Why I’m leaving my secure job to write

  As I made pretty clear in my last post, I do not enjoy my job. I’ve only been in it since the start of March, but I realised within a few weeks that it wasn’t for me, and I reasoned that I should stay in it as long as possible. After all, I didn’t actively hate it.

  I have learned, however, that you don’t need to hate something for it to be unbearable, and while I do not want to go too intimately into the reasons why I am leaving this particular job, I realised that it was taking too much and giving too little. I don’t mean this in a monetary sense, but with regards to my mental health. Unfortunately, having a chronic illness lends itself well to mental issues as well, partly through the knowledge of future pain and deterioration, and partly through the fear and strain that the condition has upon your immediate experience. Or at least, this is how it is with me. However, my main issue is that I suffer from PTSD, which has largely gone untreated, and which affects me far more when I am under stress. My job means working in a high-stress environment from 8:30 to 6, and can often go on longer, and the work itself, while I have learned a lot, is something I am not passionate about nor particularly interested in.

  But I’m paying my bills, with money to spare, and I’m hardly working in a sweatshop, so why should I quit? I made the decision that, while I know my situation could be a lot worse, it could also be better, and we can only judge how we feel within our own lives. I stopped thinking beyond my immediate needs, and looked at what I wanted to achieve, and I do not want a career in business. It’s not that I just fancy a career as a writer; it is something I need to do. When I write, I connect to the core of who I am, how I understand the world, and how my experience is different from those around me. As a disabled writer, my writing is hugely informed by my pain and fears, and I know how lonely a struggle it can be. I know how it feels to be isolated from your peers, watching other teenagers do things that are too risky for you. I know how it feels to dread an operation that may save your life, but may also kill you, or take some of your quality of life with it.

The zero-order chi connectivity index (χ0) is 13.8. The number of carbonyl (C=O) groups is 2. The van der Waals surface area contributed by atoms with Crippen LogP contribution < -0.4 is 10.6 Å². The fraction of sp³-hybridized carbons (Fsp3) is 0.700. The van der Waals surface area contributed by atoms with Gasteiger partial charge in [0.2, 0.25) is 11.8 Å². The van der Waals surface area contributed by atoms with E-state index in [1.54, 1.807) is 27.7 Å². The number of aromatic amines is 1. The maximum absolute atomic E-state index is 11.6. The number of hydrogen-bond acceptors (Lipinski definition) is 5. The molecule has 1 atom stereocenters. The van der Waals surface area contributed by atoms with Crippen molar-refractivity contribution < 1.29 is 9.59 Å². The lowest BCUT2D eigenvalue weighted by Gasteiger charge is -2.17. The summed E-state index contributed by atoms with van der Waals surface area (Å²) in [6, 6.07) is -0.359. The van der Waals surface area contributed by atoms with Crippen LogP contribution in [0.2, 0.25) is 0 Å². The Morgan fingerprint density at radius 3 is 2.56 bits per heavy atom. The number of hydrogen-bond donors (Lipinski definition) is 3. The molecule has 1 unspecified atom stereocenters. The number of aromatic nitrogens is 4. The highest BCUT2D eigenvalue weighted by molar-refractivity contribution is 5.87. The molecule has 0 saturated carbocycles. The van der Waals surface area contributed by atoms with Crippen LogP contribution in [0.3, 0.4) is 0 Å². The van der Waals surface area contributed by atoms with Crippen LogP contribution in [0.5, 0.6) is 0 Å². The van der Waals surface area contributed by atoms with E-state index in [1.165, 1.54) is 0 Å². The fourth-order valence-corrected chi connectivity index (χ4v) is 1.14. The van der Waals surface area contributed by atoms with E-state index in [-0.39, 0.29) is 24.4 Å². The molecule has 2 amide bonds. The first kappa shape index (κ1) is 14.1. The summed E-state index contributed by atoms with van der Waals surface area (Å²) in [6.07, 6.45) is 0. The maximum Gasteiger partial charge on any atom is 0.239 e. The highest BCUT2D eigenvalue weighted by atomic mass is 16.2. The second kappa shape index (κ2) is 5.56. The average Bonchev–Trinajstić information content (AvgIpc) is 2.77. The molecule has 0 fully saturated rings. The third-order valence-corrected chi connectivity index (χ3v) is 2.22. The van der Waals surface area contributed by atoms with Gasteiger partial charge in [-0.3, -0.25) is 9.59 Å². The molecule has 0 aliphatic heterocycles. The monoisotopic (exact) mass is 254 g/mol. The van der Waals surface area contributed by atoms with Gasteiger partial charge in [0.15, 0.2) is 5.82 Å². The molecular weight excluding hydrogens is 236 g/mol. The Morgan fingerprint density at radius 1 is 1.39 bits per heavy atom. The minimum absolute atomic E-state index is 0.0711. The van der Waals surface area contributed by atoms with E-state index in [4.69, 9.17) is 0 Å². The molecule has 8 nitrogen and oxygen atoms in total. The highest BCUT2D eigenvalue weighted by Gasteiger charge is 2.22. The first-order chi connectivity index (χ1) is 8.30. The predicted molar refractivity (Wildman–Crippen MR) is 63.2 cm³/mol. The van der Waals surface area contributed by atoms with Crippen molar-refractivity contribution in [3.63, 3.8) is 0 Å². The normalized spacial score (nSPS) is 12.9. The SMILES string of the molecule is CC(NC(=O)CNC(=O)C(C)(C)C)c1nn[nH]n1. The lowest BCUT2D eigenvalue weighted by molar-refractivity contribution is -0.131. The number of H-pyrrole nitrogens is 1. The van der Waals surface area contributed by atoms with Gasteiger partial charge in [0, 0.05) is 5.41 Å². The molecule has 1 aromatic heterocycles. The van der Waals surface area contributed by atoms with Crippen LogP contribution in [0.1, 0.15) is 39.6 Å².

It’s not that I just fancy a career as a writer; it is something I need to do. When I write, I connect to the core of who I am, how I understand the world, and how my experience is different from those around me. As a disabled writer, my writing is hugely informed by my pain and fears, and I know how lonely a struggle it can be. I know how it feels to be isolated from your peers, watching other teenagers do things that are too risky for you. I know how it feels to dread an operation that may save your life, but may also kill you, or take some of your quality of life with it. I know how it feels to see your father have a stroke (a memory that still haunts me) from the same condition you have, and to wonder after his death whether the same will happen to you. And worst of all, I know that while these aspects (and many more) still cling to me, they are also being experienced for the first time by others.

  While the novel I’m writing does not solely focus on disability, it plays a large part within it, and within my stories in general, because this is the only experience of life I have had. When I write able-bodied characters, they are still influenced by my disability, because I have never experienced life not being disabled. And, in all honestly, we need more disabled heroes in novels who break the mold and have active agency beyond being someone to feel sorry for. So yes, while it’s going to be difficult to find a way to either write freelance or to get part-time work so that I can dedicate a good amount of time to my writing, I cannot live with myself if I do not try. I don’t know what the rest of my life has in store, but I know that may be shorter than expected, and I can’t let myself waste a second of it.

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